Nestle ruled itself out of a bid war over Cadbury and Kraft sweetened its $16.4 billion offer with a bigger cash portion, raising expectations the U.S. food group will win its prize.

Kraft's revised 10.2 billion pound ($16.4 billion) proposal adds 60 pence of cash per share to tempt shareholders in the British maker of Dairy Milk chocolate and Trident gum, but reduces the share portion of the hostile offer accordingly. Cadbury renewed its rejection of the offer, once again calling it derisory.

Shares in Cadbury fell as much as 2.4 percent after Switzerland's Nestle, the world's biggest food group, said it did not intend to make, or participate in, a formal offer.

Cadbury shares fell as low of 786 pence before trading off 2.1 percent at 788p by 1030 GMT (5:30 a.m. EST) compared to Kraft's cash and share bid which valued Cadbury shares at 743p on Tuesday.

This doesn't really change anything. It was never really the form of the deal that was the problem, it was always the price, said one top 20 Cadbury investor.

Many analysts and investors expect Kraft will need to pay 800p or above to win over Cadbury, but said Nestle's move to rule itself out does cut the chance of a takeover battle.

Nestle's decision effectively leaves Kraft as the overwhelming front-runner....Nestle's decision effectively removes Ferrero and Hershey from the field as competitive forces, said analyst Jeremy Batstone-Carr at Charles Stanley.

U.S.-based Hershey and Italy's Ferrero did express interest in bidding for Cadbury back in November 2009 but they need to come up with fully financed bids by a deadline of January 23 to succeed under UK takeover rules. Analysts had expected Nestle might team up with Hershey and Ferrero was seen as needing financial help.


The decision not to pursue Cadbury was always clear despite market speculation to the contrary. Now it's in the open, said independent analyst James Amoroso. As I have repeatedly maintained, the Cadbury race is a one-horse race. Now Kraft has some more cash to put behind the bid.

Kraft sought to win over Cadbury shareholders by offering to use the full net proceeds from a $3.7 billion sale of its North American frozen pizza unit to Nestle to raise the cash portion of its offer by 60p a share to 360p with the rest made up of a reduced number of new Kraft shares.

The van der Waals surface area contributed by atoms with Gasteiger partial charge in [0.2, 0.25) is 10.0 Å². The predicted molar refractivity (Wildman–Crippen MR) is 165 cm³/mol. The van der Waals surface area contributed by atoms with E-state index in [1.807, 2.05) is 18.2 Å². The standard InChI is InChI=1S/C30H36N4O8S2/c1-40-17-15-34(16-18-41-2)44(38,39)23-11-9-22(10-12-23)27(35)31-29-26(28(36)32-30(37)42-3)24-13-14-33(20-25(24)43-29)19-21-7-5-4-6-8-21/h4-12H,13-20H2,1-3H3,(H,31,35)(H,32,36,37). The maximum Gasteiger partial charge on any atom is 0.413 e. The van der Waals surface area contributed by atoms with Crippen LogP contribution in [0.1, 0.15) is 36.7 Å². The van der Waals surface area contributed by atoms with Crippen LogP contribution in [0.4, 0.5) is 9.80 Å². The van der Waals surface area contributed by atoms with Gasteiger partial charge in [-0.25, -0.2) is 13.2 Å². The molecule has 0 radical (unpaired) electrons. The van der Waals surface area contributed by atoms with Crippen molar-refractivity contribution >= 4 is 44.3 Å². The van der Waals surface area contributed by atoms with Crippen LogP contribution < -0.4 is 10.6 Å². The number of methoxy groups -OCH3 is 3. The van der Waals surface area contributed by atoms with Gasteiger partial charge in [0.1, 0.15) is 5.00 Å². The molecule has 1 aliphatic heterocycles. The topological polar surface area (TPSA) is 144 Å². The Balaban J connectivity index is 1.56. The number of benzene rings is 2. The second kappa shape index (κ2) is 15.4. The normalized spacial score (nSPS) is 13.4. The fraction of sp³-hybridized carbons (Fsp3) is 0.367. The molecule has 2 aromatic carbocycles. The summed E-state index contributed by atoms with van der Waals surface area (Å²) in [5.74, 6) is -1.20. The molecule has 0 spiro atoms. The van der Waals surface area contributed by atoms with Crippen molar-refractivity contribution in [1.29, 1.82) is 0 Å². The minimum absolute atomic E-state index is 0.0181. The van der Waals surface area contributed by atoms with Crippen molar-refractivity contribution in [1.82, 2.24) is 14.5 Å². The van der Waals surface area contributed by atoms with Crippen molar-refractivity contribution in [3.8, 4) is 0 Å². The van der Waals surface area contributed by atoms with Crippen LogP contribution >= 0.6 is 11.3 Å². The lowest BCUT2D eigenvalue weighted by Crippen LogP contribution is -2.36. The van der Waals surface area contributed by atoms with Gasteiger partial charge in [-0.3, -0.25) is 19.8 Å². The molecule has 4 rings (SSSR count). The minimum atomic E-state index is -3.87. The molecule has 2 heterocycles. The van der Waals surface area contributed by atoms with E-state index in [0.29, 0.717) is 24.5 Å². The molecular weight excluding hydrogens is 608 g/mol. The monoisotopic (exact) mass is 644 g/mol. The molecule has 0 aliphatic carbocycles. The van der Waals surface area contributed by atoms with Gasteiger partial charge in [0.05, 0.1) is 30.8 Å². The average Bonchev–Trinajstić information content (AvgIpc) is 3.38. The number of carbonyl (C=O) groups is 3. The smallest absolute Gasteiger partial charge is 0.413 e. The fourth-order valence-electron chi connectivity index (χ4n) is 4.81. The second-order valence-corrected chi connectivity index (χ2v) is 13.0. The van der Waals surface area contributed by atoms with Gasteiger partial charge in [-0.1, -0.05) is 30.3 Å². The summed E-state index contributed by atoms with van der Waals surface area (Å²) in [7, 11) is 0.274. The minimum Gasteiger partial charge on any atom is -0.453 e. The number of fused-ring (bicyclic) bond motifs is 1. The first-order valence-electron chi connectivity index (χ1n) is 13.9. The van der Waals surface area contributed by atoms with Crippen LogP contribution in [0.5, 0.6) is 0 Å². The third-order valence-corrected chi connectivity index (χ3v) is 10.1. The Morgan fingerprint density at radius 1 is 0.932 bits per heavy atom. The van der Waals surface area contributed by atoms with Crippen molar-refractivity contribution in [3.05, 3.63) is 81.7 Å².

Kraft Foods is doing this because of the desire expressed by some Cadbury security holders to have a greater proportion of the offer in cash, Kraft said in a statement. The U.S. company added that some of its own shareholders had asked it be more sparing in its use of Kraft shares in its bid.

Cadbury was defiant.

Kraft has once again missed the point. Despite this tinkering, the value of the Kraft offer remains unchanged and derisory with less than half the consideration in cash, a spokesman told Reuters.

Kraft said it will give detailed terms of the alternative by January 19, the last day Kraft is allowed to amend its offer under British takeover rules. The U.S. food maker also extended its deadline for shareholders to accept its offer to February 2.

Nestle's sale of a majority stake in eye care group Alcon to Novartis this week has left it with plenty of cash for acquisitions, even after launching a new 10 billion Swiss franc share buyback, which had fueled speculation it could enter the fray for Cadbury.


Nestle said the frozen pizza business it is buying from Kraft, which had 2009 sales of $2.1 billion, would boost its earnings per share in the first full year of ownership and that synergies, at an estimated 7 percent of sales, would be fully realized within five years.

Nestle's acquisition of the Kraft pizza business is certainly not a cheap one, said Richard Withagen, analyst at SNS Securities who has a reduce rating on Nestle shares and a price target of 44 Swiss francs. While the company has a strong track record in realizing synergies, it needs them to make this deal value accretive.

(Additional reporting by Raji Menon and Victoria Howley)

(Writing by Paul Hoskins and David Jones and Sam Cage in Zurich; editing by Hans Peters and Andrew Callus)